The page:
This statement from Science and Health about the nature of man helps to clarify our identity: “Man is idea, the image, of Love; he is not physique. He is the compound idea of God, including all right ideas; the generic term for all that reflects God’s image and likeness; the conscious identity of being as found in Science, in which man is the reflection of God, or Mind, and therefore is eternal; that which has no separate mind from God; that which has not a single quality underived from Deity; that which possesses no life, intelligence, nor creative power of his own, but reflects spiritually all that belongs to his Maker” (p. 475). 

It’s important to know what we are, and to accept the fact that we are God’s beloved. The material senses wrongly define us as a physical body with a material personality, resulting from a mortal history, and often in some kind of trouble. They suggest that we are certainly not the child of God. But the opposite is true; we are not what the material senses report. 

As Jesus was shown that he was God’s loved Son, God shows each of us that we’re His loved children. And God shows us the freedom that includes. Science and Health refers to Christ, the idea of God that Jesus so clearly evidenced, as “the great physician” (marginal heading, p. 442). The Christ comes to human thought and confirms our spiritual nature in a way that each of us can understand, thus acting as a thought correction. Christ removes doubt and fear, and we become confident that pain isn’t part of our spiritual nature. We recognize that a disease has never truly started, and that our life isn’t wearing out. Instead man represents the very presence of God—forever. Such thought correction brings healing, as it destroys the false reports of the five senses we had accepted as being us, so that we see our identity more accurately.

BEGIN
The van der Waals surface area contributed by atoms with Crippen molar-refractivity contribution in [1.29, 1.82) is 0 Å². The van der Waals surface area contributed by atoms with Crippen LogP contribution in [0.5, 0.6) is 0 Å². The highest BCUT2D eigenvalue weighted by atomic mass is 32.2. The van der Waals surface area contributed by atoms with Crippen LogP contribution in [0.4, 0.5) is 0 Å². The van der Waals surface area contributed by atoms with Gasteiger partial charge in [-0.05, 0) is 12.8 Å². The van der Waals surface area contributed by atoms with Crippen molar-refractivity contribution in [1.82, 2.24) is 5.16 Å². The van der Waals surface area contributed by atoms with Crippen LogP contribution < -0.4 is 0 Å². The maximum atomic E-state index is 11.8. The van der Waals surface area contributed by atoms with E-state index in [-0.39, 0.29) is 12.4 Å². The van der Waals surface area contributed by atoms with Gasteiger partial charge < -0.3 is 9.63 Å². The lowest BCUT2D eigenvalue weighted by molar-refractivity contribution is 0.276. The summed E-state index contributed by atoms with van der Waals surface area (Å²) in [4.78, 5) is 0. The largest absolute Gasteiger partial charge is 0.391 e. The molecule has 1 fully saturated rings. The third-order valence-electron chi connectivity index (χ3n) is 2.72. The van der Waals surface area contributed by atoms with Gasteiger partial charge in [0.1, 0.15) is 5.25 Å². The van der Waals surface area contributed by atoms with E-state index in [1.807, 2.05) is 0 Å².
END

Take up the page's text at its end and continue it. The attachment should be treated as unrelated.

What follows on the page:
I vividly recall a realization I had years ago that was a milestone in my own spiritual progress. It was this: When God looks at me, He sees Himself reflected perfectly in His spiritual idea, man. That enabled me to see more clearly that man is the very expression of God. I knew then that I was not separate, not on my own, and not in some way unable to measure up to my spiritual identity. It wasn’t about me trying to be a wonderful me. Instead God was revealing His goodness and glory right where I was, such that I had to be forever whole and of great worth. Seeing this was a big step forward in the ultimate healing of a long-standing physical condition.

If we are in need of any sort of healing, understanding more of what it means to be a child of God, and then accepting this divine fact, leads to our healing.

If God is the Principle of man (and He is), man is the idea of God; and this idea cannot fail to express the exact nature of its Principle,—any more than goodness, to present the quality of good. 

Mary Baker Eddy, Miscellaneous Writings 1883–1896, p. 78